- Temporary special rules for health and dependent care flexible spending arrangements. Many employees participating in flexible spending account plans found themselves unable to use all of the contributions they made for 2020, due to the pandemic. The legislation permits an employer to modify a cafeteria plan to allow employees to carry over any unused amounts in a health or dependent care flexible spending account from the plan year ending in 2020 to the plan year ending in 2021 and from the plan year ending in 2021 to the plan year ending in 2022. There is no dollar limit on the carryover amount. Employers may also do the following: (1) extend the grace period for a plan year ending in 2020 or 2021 for up to 12 months after the end of such plan year, and (2) allow employees to make a mid-year prospective change in contribution amounts (not in excess of statutory limits) for plan years ending in 2021, regardless of whether a qualifying change in status has occurred. These changes are optional and would need to be implemented by plan amendment.
- Enhancement of the employee retention tax credit. The employee retention tax credit is a refundable tax credit against certain employment taxes equal to a portion of the qualified wages an eligible employer pays to employees. The credit is available to employers that experience either (1) the full or partial suspension of the operation of their trade or business during any calendar quarter because of governmental orders limiting commerce, travel, or group meetings due to COVID-19, or (2) a significant decline in gross receipts.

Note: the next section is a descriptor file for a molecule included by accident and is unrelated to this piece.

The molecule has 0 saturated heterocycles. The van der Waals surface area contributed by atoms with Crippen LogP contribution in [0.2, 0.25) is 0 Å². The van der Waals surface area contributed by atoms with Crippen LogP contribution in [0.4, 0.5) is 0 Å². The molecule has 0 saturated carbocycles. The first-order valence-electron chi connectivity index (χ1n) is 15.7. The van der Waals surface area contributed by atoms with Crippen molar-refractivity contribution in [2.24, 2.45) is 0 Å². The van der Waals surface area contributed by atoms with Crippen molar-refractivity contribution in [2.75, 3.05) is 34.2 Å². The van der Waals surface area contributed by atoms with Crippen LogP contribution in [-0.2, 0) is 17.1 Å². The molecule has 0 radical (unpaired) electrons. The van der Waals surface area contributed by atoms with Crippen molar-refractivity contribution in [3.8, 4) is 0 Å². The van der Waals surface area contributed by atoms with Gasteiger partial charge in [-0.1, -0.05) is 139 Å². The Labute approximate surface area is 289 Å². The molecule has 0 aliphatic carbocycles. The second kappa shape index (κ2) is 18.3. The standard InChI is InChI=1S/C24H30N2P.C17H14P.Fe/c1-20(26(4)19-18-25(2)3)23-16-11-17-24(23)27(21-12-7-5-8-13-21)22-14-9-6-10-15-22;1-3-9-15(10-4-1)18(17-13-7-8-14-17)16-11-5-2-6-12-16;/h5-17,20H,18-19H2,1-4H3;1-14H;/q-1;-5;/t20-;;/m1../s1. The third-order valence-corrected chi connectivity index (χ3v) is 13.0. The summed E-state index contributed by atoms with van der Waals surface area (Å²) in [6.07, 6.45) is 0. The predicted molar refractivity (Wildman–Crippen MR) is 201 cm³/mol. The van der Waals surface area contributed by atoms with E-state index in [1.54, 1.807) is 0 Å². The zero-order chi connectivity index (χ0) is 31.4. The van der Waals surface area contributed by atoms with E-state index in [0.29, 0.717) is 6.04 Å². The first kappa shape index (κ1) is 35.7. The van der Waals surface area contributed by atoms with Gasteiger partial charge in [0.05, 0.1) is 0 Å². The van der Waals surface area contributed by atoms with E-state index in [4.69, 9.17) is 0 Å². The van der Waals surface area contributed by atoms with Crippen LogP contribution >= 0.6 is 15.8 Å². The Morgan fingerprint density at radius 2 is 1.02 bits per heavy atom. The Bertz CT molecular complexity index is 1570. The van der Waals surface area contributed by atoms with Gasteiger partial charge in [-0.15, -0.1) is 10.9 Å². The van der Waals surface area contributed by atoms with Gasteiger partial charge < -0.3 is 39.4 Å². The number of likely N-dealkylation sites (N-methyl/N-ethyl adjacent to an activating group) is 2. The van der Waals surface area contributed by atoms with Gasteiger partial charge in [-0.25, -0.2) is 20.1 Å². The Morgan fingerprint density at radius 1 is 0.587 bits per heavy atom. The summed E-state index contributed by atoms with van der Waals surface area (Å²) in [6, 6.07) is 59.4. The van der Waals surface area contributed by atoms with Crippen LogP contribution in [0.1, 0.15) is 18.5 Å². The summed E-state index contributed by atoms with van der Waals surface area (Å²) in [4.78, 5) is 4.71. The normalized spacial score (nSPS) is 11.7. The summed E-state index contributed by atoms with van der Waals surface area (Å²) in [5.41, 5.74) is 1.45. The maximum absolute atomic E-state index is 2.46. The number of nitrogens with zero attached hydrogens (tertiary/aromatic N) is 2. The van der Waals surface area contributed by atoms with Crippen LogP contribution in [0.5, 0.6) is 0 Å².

As originally enacted, the credit was only available for 50% of up to $10,000 in qualified wages per employee paid through Dec. 31, 2020. The legislation extends the credit from Jan. 1, 2021 through June 30, 2021 and, for that period, increases the credit rate to 70% of qualified wages, and increases the per-employee limit on creditable wages to $10,000 in qualifying wages per quarter (not per year).